Thursday, August 03, 2006

New Suits

Call Day

Call day has come and gone. It went pretty much as expected. Starting at 7:59am (by my clock), by phone started to ring. Each call was swift and to the point. During a hectic half an hour, I filled all my slots for Monday, Tuesday and Wednesday. And then, suddenly, after my last slot was scheduled, the calls stopped. It was perfect ... and bit eerie.


There was very little time between calls so I was glad to have everything well laid out beforehand. I had received a few letters letting me know that certain firms/gov agencies were going to call but the vast majority of potential employers were still unknown. To ensure minimal travel time, I created a huge map and cross referenced it with an alphabetical list. The system worked really well. The real planning starts now.

Suits and Ties

Interview days are looming on the horizon and I need a new suit. There are currently 3 pages of posts on LawBuzz about "What to wear for articling" and I have been reading the thread with interest. I wonder how long it takes for Maxwell's to tailor and send a new shirt...

Tuesday, August 01, 2006

Profile: Dugald Christie

I regret to report that this profile is being written posthumously. Dugald Christie was killed yesterday riding his bicycle across Canada to raise awareness of the barriers to justice of low-income (and no-income) individuals. He was cycling along the Trans-Canada highway when he was struck by a van near Sault Ste. Marie.

According the CBC article, B.C. legal crusader killed in cycling accident, Mr. Christie has long advocated for "equal access to the legal system, regardless of a person's income." He has contributed to the non-profit organization Western Canada Access to Justice. Currently, their main page includes the headline: WE WIN BIG TIME! The site outlines the long-standing fight between Mr. Christie and other lawyers against the Attorney General of BC. In short, the B.C. Supreme Court agreed with Mr. Christie that the provincial sales tax imposed on lawyers' fees by the Clark government was unconstitutional.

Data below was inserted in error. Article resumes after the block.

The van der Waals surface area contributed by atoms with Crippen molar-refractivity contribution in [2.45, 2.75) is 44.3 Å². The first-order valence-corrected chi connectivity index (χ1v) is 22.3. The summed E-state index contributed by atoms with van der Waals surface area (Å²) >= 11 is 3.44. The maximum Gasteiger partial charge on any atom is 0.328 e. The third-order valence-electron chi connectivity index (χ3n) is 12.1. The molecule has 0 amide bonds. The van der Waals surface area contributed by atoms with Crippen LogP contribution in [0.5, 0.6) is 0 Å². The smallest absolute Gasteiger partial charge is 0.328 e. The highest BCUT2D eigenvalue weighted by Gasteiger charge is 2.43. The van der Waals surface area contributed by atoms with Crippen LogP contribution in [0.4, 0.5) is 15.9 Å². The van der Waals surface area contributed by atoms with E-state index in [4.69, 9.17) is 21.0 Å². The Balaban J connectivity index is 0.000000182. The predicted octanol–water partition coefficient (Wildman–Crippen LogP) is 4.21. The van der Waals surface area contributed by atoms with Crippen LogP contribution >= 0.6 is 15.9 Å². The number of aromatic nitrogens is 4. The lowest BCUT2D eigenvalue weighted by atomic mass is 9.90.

Mr. Christie dedicated his life to establishing a legal system that is available for everyone, regardless of economic status. Over the years, he managed the Pro Bono Lawyer Consultant Program in BC and helped to establish many pro bono clinics across Western Canada. One headline in 1999 read: Dugald Christie: a modern-day Robin Hood?
In his own words:
"The key is not a mechanical problem, it's a human problem -- and that means getting lawyers in touch with the real problem, which means getting lawyers in touch with the poor. We need to get lawyers mixing and milling with the unwashed, with the mentally handicapped, with the so-called losers of life -- rubbing shoulders with them -- and working on solutions together. Then they will become more sensitive, understand the problem and get rid of their stupid prejudices about the poor."
I'm reminded of an instance in first year Criminal Law class when our professor asked the class (about 60 students):
Prof: "Who here is interested in working as a Criminal Defense lawyer?"
A few students put up their hands.
Prof: "How about you X?" [X was one of the keenest students in the class and regularly sparred with our prof.]
X: "Me? No way. I don't want to be near that riffraff."
Of course, low-income individuals and individuals who have been criminally charged are distinct. However, I would guess that her sentiments would extent equally to law-income Ontarians. M is currently working in a plum position exclusively serving corporate clients.

I believe Mr. Christie's concerns are legitimate. Sadly, he is not longer with us to fight the battle. RIP.

Law Students in the Community

Congrats to Ms. Dawnis Kennedy who was recently named a 2006 Trudeau Scholar! She will be soon graduating with an LL.B. from the University of Victoria and then go on to the University of Toronto where she will pursue a PhD in juridical science. A recent UVic article describes Ms. Kennedy's interests in law and her community involvement.
“I wanted to go into law because my interest and my family’s interest were very much about revitalizing our community and culture,” says Kennedy. “Canadian law has had a huge impact upon our communities. I wanted to think about ways that Canadian law could relate more respectfully to indigenous peoples and support the revitalization movement that is happening in indigenous communities.”